Judy Weinberg and Marcela Kogan

Fork Handle by Judy Weinberg



SILENCE IN THE CRIB by Marcela Kogan


Perched side-by-side on a bench in Forest Hills Park in Queens overlooking the cemetery, a blanket of snow covering the dead, I ask papi point black: “How is your sexual relationship with mami going?”

I wonder for a split second if this is a weird question for a 28-year old daughter to ask.

But we’re honest with each other that way.

Papi brings the pipe to his mouth and lights it in circular motions. I stay still and wait for an answer. Papi only says things once. He takes a deep puff, lifts his eyes to the sky and exhales. The smoke settles between us.

Two blocks from Woodhaven Blvd, worlds away, I hear familiar sounds of horns beeping, sirens going off, buses humming and sighing as drivers fight through Friday afternoon rush hour traffic.

I arrived at my parent’s 4th floor apartment an hour ago from Washington D.C.  I brought with me an essay I wrote about Buenos Aires, the city I lived in until I was 12 years old, when papi decided to open up a dental practice in America in hopes of making more money.

But his dreams were shattered as he waited for hours in his dental office for patients who rarely came. Those days he looked broken, and I longed to fix him.

Papi greeted me by the doorway of the Queens apartment with outstretched arms and I walked into his embrace. I put my suitcase down and looked for my mother.

“Aqui estoy,” she said. In the tiny kitchen overlooking rooftops and train tracks, amid the steam from soup bubbling over and the sizzling sound of vegetables sautéing,  mami reached out for me. We hugged for a long time. I planted a kiss in her soft, warm cheek.

Papi was standing by the kitchen. He had on his fedora hat and tweed jacket—a signal that he was ready to go on one of our rides. I couldn’t wait!

At the park, the wind blows away the smoke and papi’s face reappears. He looks amused, mysterious as if he knows something I don’t and he won’t say what.

“I can’t complain,” he replies exaggerating a British accent with a theatrical air to mask his Spanish accent. He takes rhythmic puffs while gazing at the vast expanse of dead bodies before him as if looking at a world wonder.

“I know you don’t get along with her,” my voice a whisper. I run my fingers through my long brown hair, tilt my head back, hold in my stomach and move closer to him.

“I just wanted to make sure you were sexually satisfied,” my voice a whisper.

He looks me down. I sit, poised. He lowers his eyes, fidgets with the rim of his hat, shakes lint off his cardigan sweater.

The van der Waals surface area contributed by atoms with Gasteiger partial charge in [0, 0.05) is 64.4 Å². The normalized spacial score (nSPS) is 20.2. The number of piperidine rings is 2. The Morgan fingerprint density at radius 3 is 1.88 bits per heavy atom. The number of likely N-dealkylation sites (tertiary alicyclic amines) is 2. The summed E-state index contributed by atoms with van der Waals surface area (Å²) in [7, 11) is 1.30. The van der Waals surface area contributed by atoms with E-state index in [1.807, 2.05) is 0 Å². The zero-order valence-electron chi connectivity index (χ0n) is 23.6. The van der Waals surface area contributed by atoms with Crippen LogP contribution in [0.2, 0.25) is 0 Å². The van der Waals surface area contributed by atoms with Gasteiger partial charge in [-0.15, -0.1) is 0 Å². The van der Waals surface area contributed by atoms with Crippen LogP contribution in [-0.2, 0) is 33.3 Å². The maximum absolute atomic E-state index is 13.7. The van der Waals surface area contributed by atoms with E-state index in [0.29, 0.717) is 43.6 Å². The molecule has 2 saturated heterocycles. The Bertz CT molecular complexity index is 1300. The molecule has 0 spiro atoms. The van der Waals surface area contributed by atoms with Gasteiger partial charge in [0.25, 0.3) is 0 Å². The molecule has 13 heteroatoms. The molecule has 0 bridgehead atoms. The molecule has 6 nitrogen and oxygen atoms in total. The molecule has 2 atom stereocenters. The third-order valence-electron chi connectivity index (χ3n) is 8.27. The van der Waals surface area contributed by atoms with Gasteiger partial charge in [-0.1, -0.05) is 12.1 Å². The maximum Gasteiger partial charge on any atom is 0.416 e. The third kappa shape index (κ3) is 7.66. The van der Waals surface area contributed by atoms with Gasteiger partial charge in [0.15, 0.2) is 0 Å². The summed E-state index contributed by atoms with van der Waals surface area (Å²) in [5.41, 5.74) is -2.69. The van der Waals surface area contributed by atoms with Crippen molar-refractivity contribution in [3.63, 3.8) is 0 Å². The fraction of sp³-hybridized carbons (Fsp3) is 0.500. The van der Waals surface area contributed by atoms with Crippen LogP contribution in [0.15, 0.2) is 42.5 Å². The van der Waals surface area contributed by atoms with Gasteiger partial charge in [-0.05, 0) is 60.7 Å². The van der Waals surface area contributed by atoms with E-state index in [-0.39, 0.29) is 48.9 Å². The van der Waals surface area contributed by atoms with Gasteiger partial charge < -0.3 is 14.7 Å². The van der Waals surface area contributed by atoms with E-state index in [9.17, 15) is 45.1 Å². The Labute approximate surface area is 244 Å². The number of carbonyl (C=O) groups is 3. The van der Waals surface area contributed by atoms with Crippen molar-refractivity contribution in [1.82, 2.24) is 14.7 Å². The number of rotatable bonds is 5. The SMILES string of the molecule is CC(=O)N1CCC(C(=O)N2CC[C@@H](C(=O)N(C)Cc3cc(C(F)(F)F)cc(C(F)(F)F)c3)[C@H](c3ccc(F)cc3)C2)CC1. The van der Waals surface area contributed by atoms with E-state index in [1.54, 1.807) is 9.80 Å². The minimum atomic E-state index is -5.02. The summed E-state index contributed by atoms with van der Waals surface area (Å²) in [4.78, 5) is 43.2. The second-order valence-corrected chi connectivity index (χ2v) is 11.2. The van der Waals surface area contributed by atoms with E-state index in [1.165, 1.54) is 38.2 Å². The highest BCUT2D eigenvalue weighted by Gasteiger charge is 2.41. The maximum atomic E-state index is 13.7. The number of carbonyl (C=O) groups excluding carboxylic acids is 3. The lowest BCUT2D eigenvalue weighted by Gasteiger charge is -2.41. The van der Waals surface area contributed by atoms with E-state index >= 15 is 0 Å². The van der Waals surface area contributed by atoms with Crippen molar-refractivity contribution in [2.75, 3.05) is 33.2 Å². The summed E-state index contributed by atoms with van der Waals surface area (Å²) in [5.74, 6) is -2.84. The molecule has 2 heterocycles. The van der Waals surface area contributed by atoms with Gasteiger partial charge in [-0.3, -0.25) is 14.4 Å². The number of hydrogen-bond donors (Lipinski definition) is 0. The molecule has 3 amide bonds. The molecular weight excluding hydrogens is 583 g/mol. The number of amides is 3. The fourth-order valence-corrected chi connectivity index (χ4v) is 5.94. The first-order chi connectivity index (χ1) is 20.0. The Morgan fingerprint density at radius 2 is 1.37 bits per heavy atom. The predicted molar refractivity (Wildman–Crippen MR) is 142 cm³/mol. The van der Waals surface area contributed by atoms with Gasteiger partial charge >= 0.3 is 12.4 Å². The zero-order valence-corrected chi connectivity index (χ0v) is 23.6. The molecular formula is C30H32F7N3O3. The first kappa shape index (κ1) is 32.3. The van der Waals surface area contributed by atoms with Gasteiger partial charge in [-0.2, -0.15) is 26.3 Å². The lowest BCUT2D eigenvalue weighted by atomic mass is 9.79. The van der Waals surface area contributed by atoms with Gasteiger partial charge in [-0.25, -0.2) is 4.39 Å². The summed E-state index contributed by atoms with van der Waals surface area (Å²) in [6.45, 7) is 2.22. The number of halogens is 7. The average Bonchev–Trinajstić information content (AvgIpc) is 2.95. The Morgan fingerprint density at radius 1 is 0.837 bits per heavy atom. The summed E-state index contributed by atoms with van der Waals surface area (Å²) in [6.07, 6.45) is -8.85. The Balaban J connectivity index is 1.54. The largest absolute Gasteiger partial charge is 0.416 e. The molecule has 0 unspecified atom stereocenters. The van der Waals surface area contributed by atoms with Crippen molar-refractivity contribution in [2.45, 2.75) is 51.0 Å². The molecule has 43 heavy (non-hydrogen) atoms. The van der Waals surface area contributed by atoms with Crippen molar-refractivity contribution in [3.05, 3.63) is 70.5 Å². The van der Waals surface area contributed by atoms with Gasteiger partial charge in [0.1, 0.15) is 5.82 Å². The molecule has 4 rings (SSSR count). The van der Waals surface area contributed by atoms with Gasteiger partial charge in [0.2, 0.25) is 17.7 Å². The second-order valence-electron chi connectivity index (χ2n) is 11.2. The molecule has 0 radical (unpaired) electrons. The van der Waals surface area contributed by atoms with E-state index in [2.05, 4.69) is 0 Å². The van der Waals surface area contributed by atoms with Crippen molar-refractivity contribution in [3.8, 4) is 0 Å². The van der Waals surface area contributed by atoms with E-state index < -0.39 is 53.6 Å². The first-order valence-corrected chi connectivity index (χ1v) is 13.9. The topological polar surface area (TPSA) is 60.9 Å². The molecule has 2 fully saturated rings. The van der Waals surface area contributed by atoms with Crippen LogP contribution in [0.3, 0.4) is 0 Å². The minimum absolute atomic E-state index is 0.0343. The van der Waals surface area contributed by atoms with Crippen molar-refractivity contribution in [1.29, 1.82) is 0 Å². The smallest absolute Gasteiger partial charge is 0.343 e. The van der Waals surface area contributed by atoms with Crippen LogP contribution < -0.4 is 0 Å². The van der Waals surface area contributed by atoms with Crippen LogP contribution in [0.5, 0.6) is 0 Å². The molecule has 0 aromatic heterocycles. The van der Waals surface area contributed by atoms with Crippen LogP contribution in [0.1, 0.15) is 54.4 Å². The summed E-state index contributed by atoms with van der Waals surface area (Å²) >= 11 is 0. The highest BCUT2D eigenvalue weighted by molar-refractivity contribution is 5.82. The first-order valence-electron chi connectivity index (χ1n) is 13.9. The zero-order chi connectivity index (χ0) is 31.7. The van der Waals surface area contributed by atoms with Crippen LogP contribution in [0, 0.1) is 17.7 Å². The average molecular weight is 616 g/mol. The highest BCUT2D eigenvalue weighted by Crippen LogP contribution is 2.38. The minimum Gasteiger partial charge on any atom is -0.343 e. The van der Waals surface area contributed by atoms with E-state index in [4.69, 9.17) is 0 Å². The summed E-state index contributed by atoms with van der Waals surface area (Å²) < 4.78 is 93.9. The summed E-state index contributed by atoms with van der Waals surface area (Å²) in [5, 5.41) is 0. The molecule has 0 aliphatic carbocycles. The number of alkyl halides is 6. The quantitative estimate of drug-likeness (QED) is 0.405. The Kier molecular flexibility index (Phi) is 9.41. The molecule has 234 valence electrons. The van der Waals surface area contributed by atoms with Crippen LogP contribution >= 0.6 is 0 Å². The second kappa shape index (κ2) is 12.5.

Filled with a sudden burst of energy, my heart races. I begin to babble on about my writing assignments,  the temp agency I’m working for, the theater class I’m taking, drowning in my chatter like someone on a bad date.

“Let’s go,” he interrupts. He puts on his hat, gets up and disappears behind me.

My heart drops. “Papi wait,” I turn my head,  exasperated. “What about us?”

He picks up his pace, motioning me to follow him.

I don’t obey.

Instead, I stare at the weeds shooting through the snow. Thoughts swirl through my brain and my mind fills up with images like collages, my mother storing dishes in the dishwasher, my brother buying my father a better video recorder, the “theme” party my housemates are planning, each thought twirling up and up through a spiraling ladder into a vast space somewhere.

Then I’m gone.

A voice calls out to me, shaking me out of a trance.

“Vamos.” Let’s go.

I oblige and march toward papi’s car. The parking lot is empty except for a police car parked near us. I get in the car, but papi doesn’t say anything and I wonder if he’s mad at me. We sit for a while. The cops in the police car look over towards our car, then say something to each other.

Papi stares straight ahead. “Act like everything is normal,” he said. I notice he is gripping on to the wheel, his thumbs tapping on it

The police car backs up and leaves.

We’re all alone in this still, desolate park.

“Descansa.” He motions me to put my head on his lap and rest. I follow his order. My eye lids feel heavy and I feel nothing.

Afterwards, on the ride home, we’re quiet for I don’t know how long. It’s getting dark. I look out the window and yearn to be the woman walking out of the supermarket, the girls strolling into 7 Eleven, the older man crossing the street, the taxi driver yelling out the window, the business man waiting for a bus, the construction worker eating a sandwich—everyone and anyone other than me.

My eyes burn and breathing is shallow.

My father is talking to me but I can’t make out the words he is saying.

A metallic taste rises in my mouth, my eye lids feel heavy again and I fight falling asleep.

“No le digas a mami que somons asi o se va a poner celosa.” Don’t tell mami we are like this or she’ll get jealous.

I shake my head. I would never tell. But I wonder, what are we doing?”

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One Comment

  1. Posted September 7, 2013 at 10:07 pm | #

    I love this piece, both go so well together- the humor of the fork and the story, very well done you two!